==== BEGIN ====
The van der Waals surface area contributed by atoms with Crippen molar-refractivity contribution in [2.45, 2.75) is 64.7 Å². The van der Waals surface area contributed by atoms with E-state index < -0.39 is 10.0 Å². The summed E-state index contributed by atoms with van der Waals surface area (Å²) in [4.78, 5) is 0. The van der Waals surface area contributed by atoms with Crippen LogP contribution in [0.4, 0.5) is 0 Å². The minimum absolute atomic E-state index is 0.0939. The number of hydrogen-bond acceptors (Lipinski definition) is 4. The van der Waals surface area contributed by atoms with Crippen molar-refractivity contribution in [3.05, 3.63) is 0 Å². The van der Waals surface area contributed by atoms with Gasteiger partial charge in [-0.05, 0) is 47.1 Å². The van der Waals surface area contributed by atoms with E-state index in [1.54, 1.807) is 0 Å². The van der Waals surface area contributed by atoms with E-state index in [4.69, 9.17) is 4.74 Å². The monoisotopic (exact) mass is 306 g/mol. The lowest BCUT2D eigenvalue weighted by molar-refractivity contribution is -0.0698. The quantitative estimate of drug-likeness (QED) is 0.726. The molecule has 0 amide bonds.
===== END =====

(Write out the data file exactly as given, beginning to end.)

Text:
The van der Waals surface area contributed by atoms with Crippen molar-refractivity contribution in [2.45, 2.75) is 64.7 Å². The van der Waals surface area contributed by atoms with E-state index < -0.39 is 10.0 Å². The summed E-state index contributed by atoms with van der Waals surface area (Å²) in [4.78, 5) is 0. The van der Waals surface area contributed by atoms with Crippen LogP contribution in [0.4, 0.5) is 0 Å². The minimum absolute atomic E-state index is 0.0939. The number of hydrogen-bond acceptors (Lipinski definition) is 4. The van der Waals surface area contributed by atoms with Crippen molar-refractivity contribution in [3.05, 3.63) is 0 Å². The van der Waals surface area contributed by atoms with Gasteiger partial charge in [-0.05, 0) is 47.1 Å². The van der Waals surface area contributed by atoms with E-state index in [1.54, 1.807) is 0 Å². The van der Waals surface area contributed by atoms with E-state index in [4.69, 9.17) is 4.74 Å². The monoisotopic (exact) mass is 306 g/mol. The lowest BCUT2D eigenvalue weighted by molar-refractivity contribution is -0.0698. The quantitative estimate of drug-likeness (QED) is 0.726. The molecule has 0 amide bonds.